Forever Green defended the involuntary petition by claiming that it should be dismissed because it had been filed in bad faith. The bankruptcy court agreed. After an evidentiary hearing, the bankruptcy court dismissed the involuntary petition reasoning that because bankruptcy courts are courts of equity, anyone who files a bankruptcy petition, whether voluntary or involuntary, must come to the court for a proper purpose. Because involuntary Chapter 7 proceedings are intended to protect creditors from debtors who are making preferential payments or otherwise dissipating assets, the bankruptcy court determined that creditors who file involuntary petitions purely for debt collection purposes or to gain advantage in litigation are acting in bad faith. Accordingly, and despite the fact that the petitioning creditors otherwise met the statutory requirements of §303, the bankruptcy court dismissed the case.
On appeal, the district court agreed and the Dawsons further appealed to the Third Circuit. The Dawsons’ primary argument was fairly simple. They reasoned that since they met all of the §303(b)(1) criteria, there could be no finding of bad faith requiring dismissal. The Third Circuit disagreed, affirming the bankruptcy and district courts.
In its opinion, the appeals court addressed three issues:
- whether an involuntary petition may be dismissed as a bad faith filing,
- whether the bankruptcy court erred in its finding of bad faith, and
- whether the joinder of creditors acting in good faith could have prevented the dismissal.
With respect to the first issue, the Third Circuit agreed with the bankruptcy court’s analysis saying “. . . [M]eeting the §303(b)(1) criteria, like pleading a prima facie case in many actions is just the first hurdle. It does not bear on other defenses that support dismissal. In other words, if the three filing requirements are not satisfied, we agree the bankruptcy court must dismiss the case; but if the three requirements are satisfied, that doesn’t mean that the bankruptcy court can’t dismiss the case.” Forever Green, supra (emphasis added). In supporting this position, the Forever Green court further stated “We see no reason why the code would permit the imposition of damages (including punitive damages) for bad-faith filings but not allow the same conduct – such as using involuntary bankruptcy as a litigation tactic in pending proceedings – to provide a basis for dismissing the petition.”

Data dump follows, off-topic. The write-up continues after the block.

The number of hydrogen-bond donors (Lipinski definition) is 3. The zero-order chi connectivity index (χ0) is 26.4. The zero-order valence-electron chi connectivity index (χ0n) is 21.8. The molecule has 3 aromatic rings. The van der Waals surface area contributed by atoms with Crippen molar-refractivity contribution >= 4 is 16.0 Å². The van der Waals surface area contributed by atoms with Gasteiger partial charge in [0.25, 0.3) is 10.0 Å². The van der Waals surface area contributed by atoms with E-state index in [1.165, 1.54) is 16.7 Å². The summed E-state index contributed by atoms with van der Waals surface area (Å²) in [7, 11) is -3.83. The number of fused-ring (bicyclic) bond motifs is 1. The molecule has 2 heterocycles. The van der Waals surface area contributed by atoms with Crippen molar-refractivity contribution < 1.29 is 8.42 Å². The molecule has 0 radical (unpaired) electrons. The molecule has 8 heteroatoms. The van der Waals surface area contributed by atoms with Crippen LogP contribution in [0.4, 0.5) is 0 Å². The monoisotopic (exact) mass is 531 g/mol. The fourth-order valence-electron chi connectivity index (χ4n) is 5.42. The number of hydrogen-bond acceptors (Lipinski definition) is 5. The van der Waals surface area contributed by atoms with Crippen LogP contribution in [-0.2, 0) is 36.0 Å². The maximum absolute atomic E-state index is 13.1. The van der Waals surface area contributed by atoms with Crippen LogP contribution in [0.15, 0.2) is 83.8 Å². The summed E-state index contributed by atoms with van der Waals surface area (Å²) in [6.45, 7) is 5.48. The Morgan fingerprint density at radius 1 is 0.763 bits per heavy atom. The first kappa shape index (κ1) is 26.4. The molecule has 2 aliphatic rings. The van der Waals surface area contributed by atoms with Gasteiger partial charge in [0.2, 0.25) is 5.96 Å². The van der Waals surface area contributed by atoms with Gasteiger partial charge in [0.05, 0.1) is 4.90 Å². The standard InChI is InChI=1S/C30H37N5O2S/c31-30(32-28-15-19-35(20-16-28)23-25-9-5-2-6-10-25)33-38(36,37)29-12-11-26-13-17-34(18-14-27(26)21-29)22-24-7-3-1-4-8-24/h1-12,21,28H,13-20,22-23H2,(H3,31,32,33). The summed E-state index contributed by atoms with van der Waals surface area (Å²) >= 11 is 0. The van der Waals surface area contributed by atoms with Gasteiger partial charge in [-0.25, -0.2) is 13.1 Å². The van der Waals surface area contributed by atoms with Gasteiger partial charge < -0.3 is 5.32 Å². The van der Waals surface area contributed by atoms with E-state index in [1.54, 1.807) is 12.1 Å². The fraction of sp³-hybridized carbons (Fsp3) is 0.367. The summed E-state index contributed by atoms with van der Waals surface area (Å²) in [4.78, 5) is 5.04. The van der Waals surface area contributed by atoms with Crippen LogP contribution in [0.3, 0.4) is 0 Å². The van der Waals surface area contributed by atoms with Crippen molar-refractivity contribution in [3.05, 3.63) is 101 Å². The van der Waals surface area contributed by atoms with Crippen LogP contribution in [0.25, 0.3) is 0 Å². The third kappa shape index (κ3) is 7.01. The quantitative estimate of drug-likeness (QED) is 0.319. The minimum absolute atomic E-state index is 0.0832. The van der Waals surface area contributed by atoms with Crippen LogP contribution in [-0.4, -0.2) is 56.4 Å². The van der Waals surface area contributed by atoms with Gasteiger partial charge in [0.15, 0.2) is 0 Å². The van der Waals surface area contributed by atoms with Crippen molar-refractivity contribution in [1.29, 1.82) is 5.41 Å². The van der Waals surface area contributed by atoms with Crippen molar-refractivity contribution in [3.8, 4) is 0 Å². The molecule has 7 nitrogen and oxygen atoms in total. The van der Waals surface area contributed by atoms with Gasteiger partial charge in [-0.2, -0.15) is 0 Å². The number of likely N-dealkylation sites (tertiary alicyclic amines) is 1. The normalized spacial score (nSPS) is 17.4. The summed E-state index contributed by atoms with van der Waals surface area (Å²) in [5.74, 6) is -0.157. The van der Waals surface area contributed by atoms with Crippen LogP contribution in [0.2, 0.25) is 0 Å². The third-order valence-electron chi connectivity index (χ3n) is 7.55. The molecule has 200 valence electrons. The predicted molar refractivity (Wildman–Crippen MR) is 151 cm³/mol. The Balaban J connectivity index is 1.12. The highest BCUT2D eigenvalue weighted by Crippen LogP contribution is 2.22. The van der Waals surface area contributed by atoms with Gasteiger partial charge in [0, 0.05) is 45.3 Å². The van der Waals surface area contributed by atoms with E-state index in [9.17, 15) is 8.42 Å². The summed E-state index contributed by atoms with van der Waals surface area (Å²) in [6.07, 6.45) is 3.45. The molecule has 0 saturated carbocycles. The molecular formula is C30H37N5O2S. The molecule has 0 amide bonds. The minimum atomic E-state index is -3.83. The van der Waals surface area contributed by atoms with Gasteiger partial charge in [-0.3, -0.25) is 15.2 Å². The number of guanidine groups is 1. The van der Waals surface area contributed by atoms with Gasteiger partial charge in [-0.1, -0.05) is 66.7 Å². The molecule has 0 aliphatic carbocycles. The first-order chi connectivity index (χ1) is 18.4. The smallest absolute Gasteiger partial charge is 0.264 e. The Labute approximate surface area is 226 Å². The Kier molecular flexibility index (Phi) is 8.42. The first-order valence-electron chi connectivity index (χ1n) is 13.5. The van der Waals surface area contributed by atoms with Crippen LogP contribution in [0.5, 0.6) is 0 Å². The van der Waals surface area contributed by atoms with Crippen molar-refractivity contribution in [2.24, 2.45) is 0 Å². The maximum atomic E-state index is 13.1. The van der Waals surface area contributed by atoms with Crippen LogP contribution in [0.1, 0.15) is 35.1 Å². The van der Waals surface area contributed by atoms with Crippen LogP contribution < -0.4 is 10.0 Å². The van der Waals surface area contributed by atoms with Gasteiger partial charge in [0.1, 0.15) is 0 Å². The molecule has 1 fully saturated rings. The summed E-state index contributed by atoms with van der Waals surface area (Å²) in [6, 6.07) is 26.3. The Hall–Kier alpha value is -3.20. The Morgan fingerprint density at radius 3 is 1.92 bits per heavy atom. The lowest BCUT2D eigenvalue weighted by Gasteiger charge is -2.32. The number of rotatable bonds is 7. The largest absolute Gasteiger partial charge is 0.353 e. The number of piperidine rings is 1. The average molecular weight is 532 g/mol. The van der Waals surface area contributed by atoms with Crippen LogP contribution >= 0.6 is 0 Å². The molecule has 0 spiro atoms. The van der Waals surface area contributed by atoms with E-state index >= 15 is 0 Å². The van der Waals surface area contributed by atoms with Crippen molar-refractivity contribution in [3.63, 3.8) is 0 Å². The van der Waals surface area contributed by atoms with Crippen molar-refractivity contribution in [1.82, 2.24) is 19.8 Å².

The court then went on to review the record and determined that, based on Mr. Dawson’s stated reasons for filing the petition, the bankruptcy court had not abused its discretion in dismissing the case. Then, with respect to the third issue, the Third Circuit essentially punted. While it acknowledged that there was potential for an issue had other creditors, acting in good faith, joined the petition prior to its dismissal, in fact none had. Since no additional creditors joined the petition, the court reasoned that it did not need to determine whether or not the addition of new petitioning creditors would have saved it.
The bottom line is that in the Third Circuit creditors must clearly and carefully examine their motives before filing an involuntary petition. Involuntary petitions may still serve a legitimate purpose – where the purported debtor is suspected of transferring assets or preferring other creditors – but using an involuntary petition for an improper purpose – such as attempting to gain an advantage in pending litigation – may have significant consequences.
Members of White and Williams LLP’s Financial Restructuring and Bankruptcy Practice Group regularly represent debtors and secured and unsecured creditors in commercial bankruptcy and collection matters both in and out of court. Please contact Tom Pinney (215.864.6371; email@example.com) with any questions regarding involuntary bankruptcy petitions or any other commercial bankruptcy matter.